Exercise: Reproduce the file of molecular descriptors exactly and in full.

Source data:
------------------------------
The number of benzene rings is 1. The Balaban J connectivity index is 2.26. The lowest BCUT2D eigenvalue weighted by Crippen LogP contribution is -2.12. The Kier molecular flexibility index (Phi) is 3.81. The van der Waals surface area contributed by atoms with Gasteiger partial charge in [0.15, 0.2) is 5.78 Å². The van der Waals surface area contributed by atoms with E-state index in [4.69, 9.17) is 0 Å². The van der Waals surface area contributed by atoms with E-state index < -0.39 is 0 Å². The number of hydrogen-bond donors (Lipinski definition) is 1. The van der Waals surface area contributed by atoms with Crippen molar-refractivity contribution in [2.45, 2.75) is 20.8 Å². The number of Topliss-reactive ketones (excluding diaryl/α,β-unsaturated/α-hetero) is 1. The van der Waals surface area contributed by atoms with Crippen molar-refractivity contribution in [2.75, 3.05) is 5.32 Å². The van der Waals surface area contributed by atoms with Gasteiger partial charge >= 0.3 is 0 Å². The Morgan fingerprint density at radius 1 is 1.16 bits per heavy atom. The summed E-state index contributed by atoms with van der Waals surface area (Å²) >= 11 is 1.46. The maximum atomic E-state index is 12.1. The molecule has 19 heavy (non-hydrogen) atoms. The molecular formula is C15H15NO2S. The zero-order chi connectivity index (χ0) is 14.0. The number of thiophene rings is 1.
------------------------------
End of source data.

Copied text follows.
The number of benzene rings is 1. The Balaban J connectivity index is 2.26. The lowest BCUT2D eigenvalue weighted by Crippen LogP contribution is -2.12. The Kier molecular flexibility index (Phi) is 3.81. The van der Waals surface area contributed by atoms with Gasteiger partial charge in [0.15, 0.2) is 5.78 Å². The van der Waals surface area contributed by atoms with E-state index in [4.69, 9.17) is 0 Å². The van der Waals surface area contributed by atoms with E-state index < -0.39 is 0 Å². The number of hydrogen-bond donors (Lipinski definition) is 1. The van der Waals surface area contributed by atoms with Crippen molar-refractivity contribution in [2.45, 2.75) is 20.8 Å². The number of Topliss-reactive ketones (excluding diaryl/α,β-unsaturated/α-hetero) is 1. The van der Waals surface area contributed by atoms with Crippen molar-refractivity contribution in [2.75, 3.05) is 5.32 Å². The van der Waals surface area contributed by atoms with Gasteiger partial charge >= 0.3 is 0 Å². The Morgan fingerprint density at radius 1 is 1.16 bits per heavy atom. The summed E-state index contributed by atoms with van der Waals surface area (Å²) >= 11 is 1.46. The maximum atomic E-state index is 12.1. The molecule has 19 heavy (non-hydrogen) atoms. The molecular formula is C15H15NO2S. The zero-order chi connectivity index (χ0) is 14.0. The number of thiophene rings is 1.